Cancer survival has been steadily improving in most cancers for many years and we can help this trend continue in two broad ways.
Firstly we can improve the stage at which a cancer is diagnosed (the earlier the better) through earlier diagnosis initiatives.
Or secondly we can improve the survival at specific stages at diagnosis by changing patterns of care or introducing new clinical techniques or technologies.
To differentiate between improvements due to these two factors we need to understand in detail, and separately for each cancer type, the proportion of tumours diagnosed at each stage, and how survival varies with stage.
We have published a new report on cancer and survival that examines this.
Stage at diagnosis and cancer survival
One of the main factors for poor chances of survival from cancer is the stage of the tumour at diagnosis.
Small, localised, stage 1, tumours are far more curable, while the treatments available for stage 4 tumours that have spread to distant sites around the body are much harder to cure and treatments are usually intended to reduce suffering and improve quality of life.
Between these extremes are stage 2 and 3 where the tumour has increasingly spread through the body (the exact classification varies with the type of cancer) and curative treatment may be more or less possible.
Using improving cancer registration data
The proportion of all cancers in England with a known stage at diagnosis has leapt upward and now stands at 77% for all malignant cancers combined (excluding non-melanoma skin cancer).
For the ten major cancers reported in the Public Health Outcome Framework it is even higher at 88%.
Cancer registration has been integrated at a national level for all cancer cases diagnosed in England since January 2012, and stage information has been improved by closer working with frontline services, improved collection of radiological data and standardised national processes.
So we now have three years of data for many cancers, shown below, where both the stage breakdown and the net survival are well recorded (net survival is the survival after allowing for mortality due to causes other than cancer).
Overall survival for all stages combined has increased in some cancers (including lung, kidney, and ovarian) by over 10% in the last ten years.
Previously we have struggled to understand whether these increases represent genuine success in earlier diagnosis, real change in stage specific clinical outcomes or other factors.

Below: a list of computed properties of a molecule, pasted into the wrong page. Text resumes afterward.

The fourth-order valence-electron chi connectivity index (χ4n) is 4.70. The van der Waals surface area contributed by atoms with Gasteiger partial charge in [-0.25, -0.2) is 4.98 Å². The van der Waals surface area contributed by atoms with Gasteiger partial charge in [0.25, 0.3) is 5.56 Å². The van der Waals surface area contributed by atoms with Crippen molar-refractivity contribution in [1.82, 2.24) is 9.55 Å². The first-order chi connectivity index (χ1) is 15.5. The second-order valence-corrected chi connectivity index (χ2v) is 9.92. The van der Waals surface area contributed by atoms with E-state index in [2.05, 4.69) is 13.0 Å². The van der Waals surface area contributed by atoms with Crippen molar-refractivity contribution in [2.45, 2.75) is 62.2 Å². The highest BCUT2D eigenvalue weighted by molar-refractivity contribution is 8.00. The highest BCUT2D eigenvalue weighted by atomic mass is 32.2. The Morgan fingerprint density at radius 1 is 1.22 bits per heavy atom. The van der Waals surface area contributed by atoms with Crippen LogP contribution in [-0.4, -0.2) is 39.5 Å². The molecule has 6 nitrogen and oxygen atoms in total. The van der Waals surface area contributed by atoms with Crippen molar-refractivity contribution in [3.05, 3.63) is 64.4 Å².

The problem with lung cancer and variation by cancer type
There is substantial variation across different cancer types in the proportion of cancers diagnosed at each stage. For breast and uterine cancers, and melanomas, more than three quarters of tumours are diagnosed at early stage (that is, stage 1 or 2).
For lung cancer though, three quarters are diagnosed at late stage (stage 3, 4 or Unknown), while for prostate, colorectal and ovarian cancer over half are diagnosed at late or unknown stage.
Survival also varies strongly with stage in different cancer types, as shown below.
For five cancer types one-year survival is over 85% even in stage 3 cancer, while in the others (uterine, ovarian, bladder, and lung cancers) the reduction in survival with increasing stage at diagnosis becomes increasingly steep.
These patterns inform us where progress could be made in improving one year survival and whether we should focus on earlier diagnosis, better stage specific treatment, or both.
In lung cancer, for example, any shift to earlier stage of diagnosis will bring survival benefits and so will any improvement in stage-specific survival.
Of course this data only covers one-year survival, but as we continue to collect high quality stage data we will be able to progressively follow-up survival by stage to five-years and longer.
Another way of seeing this is to plot the proportion diagnosed at late stage against the one-year net survival (calculated as a weighted average) as shown below.
This clearly shows lung cancer as an outlier, and a commonly diagnosed one at that, with worse outcomes for the majority of patients.
Melanoma and breast cancer (also both common cancers) have both good outcomes and a majority of early stage diagnosed, while the other cancers examined here are intermediate between them.
Changing survival in cancer of unknown stage and what it might mean
The data quality is still improving, as can be seen by the falling proportion of cancers with an unknown stage over the last three years.
Where stage at diagnosis is known the changes in one-year survival are small, consistent with the slow change in overall cancer survival.
However, survival in the cancers with an unknown stage decreased significantly over the three year period 2012-14.
It is dropping for all cancers and is now consistently between the one-year survival for stage 3 and stage 4 cancers.
The reduction in survival implies that a higher fraction of unknown stage cancers are now in people who die rapidly after diagnosis, and are therefore likely have a later stage at diagnosis (although mortality could be due to other factors such as frailty or some other disease condition).
There will though always remain additional tumours that cannot be staged (such as sarcomas of the colorectum) or circumstances where it was clinically inappropriate to carry out a full staging process, perhaps due to patient frailty.
For these reasons we can never expect to reach a full 100% completeness for stage of cancer at diagnosis.
However, the enhanced collection of stage at diagnosis will allow us to observe and support positive trends in survival, give detailed feedback on initiatives to promote earlier diagnosis, and quantify the impact in stage specific survival due to changing clinical practice.